Lusanda Bill: YHUUU sis what are you doing here? Pic courtesy of Aarni Kuppamakki
As part of our partnership with the German national broadcaster – Deutsche Welle, Bush Radio had the opportunity to connect one of it’s trainees with an experienced radio and multi-media producer for the South African part of a large international co-production on Fair Trade. From the 22nd August to 9 September 2011, newsroom trainee, Lusanda Bill was selected to join Aarni Kuppamakki from Deutsche Welle in exploring what Fair Trade means in South Africa.
The completed productions are being distributed to all community radio stations in South Africa and can be downloaded via the links at the end of this post.
We asked Lusanda to document her experiences:
Being selected by Bush Radio to be part of a co-production on Fair Trade between Deutsche Welle was a great honour. I must say I had no idea why management chose me. My guess is they probably wanted to get rid of me for three weeks. *wink*
Fair Trade was a word that I did not use in my daily vocabulary. So when I was told that the topic was Fair Trade, my confused face popped up. My initial definition of Fair Trade was “fair trading between countries”, well in the three weeks that I was doing the production I found out how totally off the mark I was.
I had some fears of doing the production and many questions: Would I match up to the standard of an international production? Would I understand the topic fully and be able to interpret it for Bush Radio listeners? And would I cope with the travelling and editing that would be involved?
My partner for this co-production from Deutsche Welle was Aarni Kuppamakki and we had been in contact via emails, sharing our ideas about the production. My job before he came was to set up as many interviews as possible beforehand. When Aarni and I finally met it was off to work from the first day. It was great to work with someone with so much passion and experience.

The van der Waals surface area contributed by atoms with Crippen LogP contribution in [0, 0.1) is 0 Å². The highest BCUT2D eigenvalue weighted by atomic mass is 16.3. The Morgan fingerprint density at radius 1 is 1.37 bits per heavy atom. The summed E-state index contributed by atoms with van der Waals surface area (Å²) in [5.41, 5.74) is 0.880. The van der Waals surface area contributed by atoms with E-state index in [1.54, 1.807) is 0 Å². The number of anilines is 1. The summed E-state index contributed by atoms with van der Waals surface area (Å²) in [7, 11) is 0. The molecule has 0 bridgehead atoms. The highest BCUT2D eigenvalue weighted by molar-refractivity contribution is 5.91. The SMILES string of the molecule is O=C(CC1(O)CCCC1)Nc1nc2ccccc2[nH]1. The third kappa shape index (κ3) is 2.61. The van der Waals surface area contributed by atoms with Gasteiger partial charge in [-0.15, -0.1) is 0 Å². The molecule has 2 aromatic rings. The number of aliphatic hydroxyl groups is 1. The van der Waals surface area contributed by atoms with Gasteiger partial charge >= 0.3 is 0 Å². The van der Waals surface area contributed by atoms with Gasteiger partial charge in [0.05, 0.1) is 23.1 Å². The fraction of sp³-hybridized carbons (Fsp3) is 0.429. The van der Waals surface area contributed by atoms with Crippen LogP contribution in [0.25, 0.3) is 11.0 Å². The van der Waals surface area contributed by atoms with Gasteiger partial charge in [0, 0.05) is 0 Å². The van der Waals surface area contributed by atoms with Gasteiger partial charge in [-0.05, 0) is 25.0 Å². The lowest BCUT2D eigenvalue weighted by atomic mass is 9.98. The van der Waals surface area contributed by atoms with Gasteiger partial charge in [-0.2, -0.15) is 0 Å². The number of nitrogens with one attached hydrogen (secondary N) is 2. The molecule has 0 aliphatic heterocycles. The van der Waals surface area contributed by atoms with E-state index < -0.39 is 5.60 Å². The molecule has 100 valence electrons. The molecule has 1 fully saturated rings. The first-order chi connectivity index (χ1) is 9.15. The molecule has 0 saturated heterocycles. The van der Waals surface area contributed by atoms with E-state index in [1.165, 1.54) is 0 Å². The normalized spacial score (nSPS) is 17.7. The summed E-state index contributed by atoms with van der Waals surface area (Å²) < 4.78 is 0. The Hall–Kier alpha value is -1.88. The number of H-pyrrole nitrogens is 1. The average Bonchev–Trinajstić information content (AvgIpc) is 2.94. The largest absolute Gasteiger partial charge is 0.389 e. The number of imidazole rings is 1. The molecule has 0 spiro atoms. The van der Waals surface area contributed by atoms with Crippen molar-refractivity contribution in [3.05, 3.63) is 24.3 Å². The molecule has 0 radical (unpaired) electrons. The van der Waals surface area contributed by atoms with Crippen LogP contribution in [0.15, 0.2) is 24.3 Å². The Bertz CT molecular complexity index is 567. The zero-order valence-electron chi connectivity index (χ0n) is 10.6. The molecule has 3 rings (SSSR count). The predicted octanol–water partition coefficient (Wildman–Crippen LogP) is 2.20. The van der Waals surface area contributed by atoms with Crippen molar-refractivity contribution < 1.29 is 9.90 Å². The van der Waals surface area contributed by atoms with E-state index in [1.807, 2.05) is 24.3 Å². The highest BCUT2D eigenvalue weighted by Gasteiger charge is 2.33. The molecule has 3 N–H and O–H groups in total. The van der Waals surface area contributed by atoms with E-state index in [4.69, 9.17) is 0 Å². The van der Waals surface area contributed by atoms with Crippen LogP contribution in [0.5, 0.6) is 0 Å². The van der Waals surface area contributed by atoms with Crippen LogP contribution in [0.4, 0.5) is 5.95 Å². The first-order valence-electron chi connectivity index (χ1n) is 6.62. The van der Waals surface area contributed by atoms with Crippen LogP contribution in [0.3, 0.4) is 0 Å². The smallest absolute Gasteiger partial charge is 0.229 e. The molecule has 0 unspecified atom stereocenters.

The best part of the whole production was the travelling – I loved what we called our “road trips”. We travelled to Stellenbosch, Citrusdal, Franschoek and Simons Town. The best experience was when Aarni and I went shark cage diving. Now shark cage diving is not a normal activity for most black people in South Africa.
A funny story that had everybody in stitches, even at the Bush Radio office, is when I arrived at boat, one of the crew, who has worked on the boat for six years, took one look at me and said – in the loudest voice possible – “YHUUU sis what are you doing here, you are the first black person I have seen here in a long time!”.
But you are probably still asking yourself when I will share the meaning of Fair Trade? Briefly, Fair Trade is when a premium is placed on a commodity like wine, bananas, fruit, tea and coffee. In South Africa it’s mostly wine that is Fair Trade, so for a bottle of Fair Trade wine 50 to 60 cents of the total cost would be the premium.
Lusanda and Aarni present their final productions to Bush Radio MD, Brenda Leonard and Marco Schmitt of the German Consulate
On average a bottle of Fair Trade wine costs R39.99. The premium goes to a separate bank account and is managed by the Joint Body of elected worker representatives and farm management. The premium cannot be paid out in cash, so in most cases it is used to improve the lives of farmworkers.
Let me share some interesting facts about Fair Trade: The joint bodies of Fair Trade certified farms received a total of R10,4-million in Fair Trade premiums in 2010 and most of it was used on education. South Africa is the only country that has Fair Trade Tourism. Fair Trade farms are audited annually which normally costs between R15 000 to R20 000, depending on the size of the farm.
Overall the whole experience was amazing and a great learning curve. I am a better journalist and a happier one after conquering one of my fears, sharks.
To listen to the three features produced by Bush Radio and Deutsche Welle click below to download: